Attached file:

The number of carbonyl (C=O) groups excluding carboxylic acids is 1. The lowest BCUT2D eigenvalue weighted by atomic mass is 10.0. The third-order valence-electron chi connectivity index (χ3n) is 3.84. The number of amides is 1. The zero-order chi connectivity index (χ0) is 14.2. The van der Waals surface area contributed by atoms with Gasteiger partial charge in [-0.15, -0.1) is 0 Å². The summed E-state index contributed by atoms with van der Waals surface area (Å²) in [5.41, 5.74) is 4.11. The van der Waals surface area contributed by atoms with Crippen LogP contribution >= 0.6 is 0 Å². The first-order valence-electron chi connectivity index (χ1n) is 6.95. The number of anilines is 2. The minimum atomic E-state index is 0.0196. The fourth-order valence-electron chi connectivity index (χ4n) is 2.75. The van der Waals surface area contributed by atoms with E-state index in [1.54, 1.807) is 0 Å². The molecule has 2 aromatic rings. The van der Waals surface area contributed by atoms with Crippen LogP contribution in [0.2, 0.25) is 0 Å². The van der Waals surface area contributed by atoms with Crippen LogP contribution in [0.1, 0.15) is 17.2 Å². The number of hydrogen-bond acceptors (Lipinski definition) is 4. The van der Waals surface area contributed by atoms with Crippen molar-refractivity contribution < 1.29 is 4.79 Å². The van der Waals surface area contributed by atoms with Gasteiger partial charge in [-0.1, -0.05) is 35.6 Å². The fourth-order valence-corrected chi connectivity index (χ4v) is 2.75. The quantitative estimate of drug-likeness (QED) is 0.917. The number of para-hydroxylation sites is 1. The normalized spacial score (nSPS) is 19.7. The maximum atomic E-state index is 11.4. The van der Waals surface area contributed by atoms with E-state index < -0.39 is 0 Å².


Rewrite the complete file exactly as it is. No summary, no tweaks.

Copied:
The number of carbonyl (C=O) groups excluding carboxylic acids is 1. The lowest BCUT2D eigenvalue weighted by atomic mass is 10.0. The third-order valence-electron chi connectivity index (χ3n) is 3.84. The number of amides is 1. The zero-order chi connectivity index (χ0) is 14.2. The van der Waals surface area contributed by atoms with Gasteiger partial charge in [-0.15, -0.1) is 0 Å². The summed E-state index contributed by atoms with van der Waals surface area (Å²) in [5.41, 5.74) is 4.11. The van der Waals surface area contributed by atoms with Crippen LogP contribution >= 0.6 is 0 Å². The first-order valence-electron chi connectivity index (χ1n) is 6.95. The number of anilines is 2. The minimum atomic E-state index is 0.0196. The fourth-order valence-electron chi connectivity index (χ4n) is 2.75. The van der Waals surface area contributed by atoms with E-state index in [1.54, 1.807) is 0 Å². The molecule has 2 aromatic rings. The van der Waals surface area contributed by atoms with Crippen LogP contribution in [0.2, 0.25) is 0 Å². The van der Waals surface area contributed by atoms with Crippen LogP contribution in [0.1, 0.15) is 17.2 Å². The number of hydrogen-bond acceptors (Lipinski definition) is 4. The van der Waals surface area contributed by atoms with Crippen molar-refractivity contribution < 1.29 is 4.79 Å². The van der Waals surface area contributed by atoms with Gasteiger partial charge in [-0.1, -0.05) is 35.6 Å². The fourth-order valence-corrected chi connectivity index (χ4v) is 2.75. The quantitative estimate of drug-likeness (QED) is 0.917. The number of para-hydroxylation sites is 1. The normalized spacial score (nSPS) is 19.7. The maximum atomic E-state index is 11.4. The van der Waals surface area contributed by atoms with E-state index < -0.39 is 0 Å².